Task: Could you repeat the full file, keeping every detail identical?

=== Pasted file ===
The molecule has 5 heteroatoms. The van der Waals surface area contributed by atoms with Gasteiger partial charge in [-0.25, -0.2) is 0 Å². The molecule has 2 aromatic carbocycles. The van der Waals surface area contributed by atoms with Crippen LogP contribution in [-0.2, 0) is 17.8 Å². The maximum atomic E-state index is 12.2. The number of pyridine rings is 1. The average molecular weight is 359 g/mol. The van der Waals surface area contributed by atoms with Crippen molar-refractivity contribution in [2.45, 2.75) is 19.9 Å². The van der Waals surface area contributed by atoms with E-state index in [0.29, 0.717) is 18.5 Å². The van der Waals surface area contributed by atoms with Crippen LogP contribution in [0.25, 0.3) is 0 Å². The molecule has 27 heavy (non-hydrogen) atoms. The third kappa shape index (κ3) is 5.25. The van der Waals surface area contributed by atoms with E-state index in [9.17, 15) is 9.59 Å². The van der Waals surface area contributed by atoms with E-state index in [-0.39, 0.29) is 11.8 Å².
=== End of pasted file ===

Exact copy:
The molecule has 5 heteroatoms. The van der Waals surface area contributed by atoms with Gasteiger partial charge in [-0.25, -0.2) is 0 Å². The molecule has 2 aromatic carbocycles. The van der Waals surface area contributed by atoms with Crippen LogP contribution in [-0.2, 0) is 17.8 Å². The maximum atomic E-state index is 12.2. The number of pyridine rings is 1. The average molecular weight is 359 g/mol. The van der Waals surface area contributed by atoms with Crippen molar-refractivity contribution in [2.45, 2.75) is 19.9 Å². The van der Waals surface area contributed by atoms with E-state index in [0.29, 0.717) is 18.5 Å². The van der Waals surface area contributed by atoms with Crippen LogP contribution in [0.25, 0.3) is 0 Å². The molecule has 27 heavy (non-hydrogen) atoms. The third kappa shape index (κ3) is 5.25. The van der Waals surface area contributed by atoms with E-state index in [9.17, 15) is 9.59 Å². The van der Waals surface area contributed by atoms with E-state index in [-0.39, 0.29) is 11.8 Å².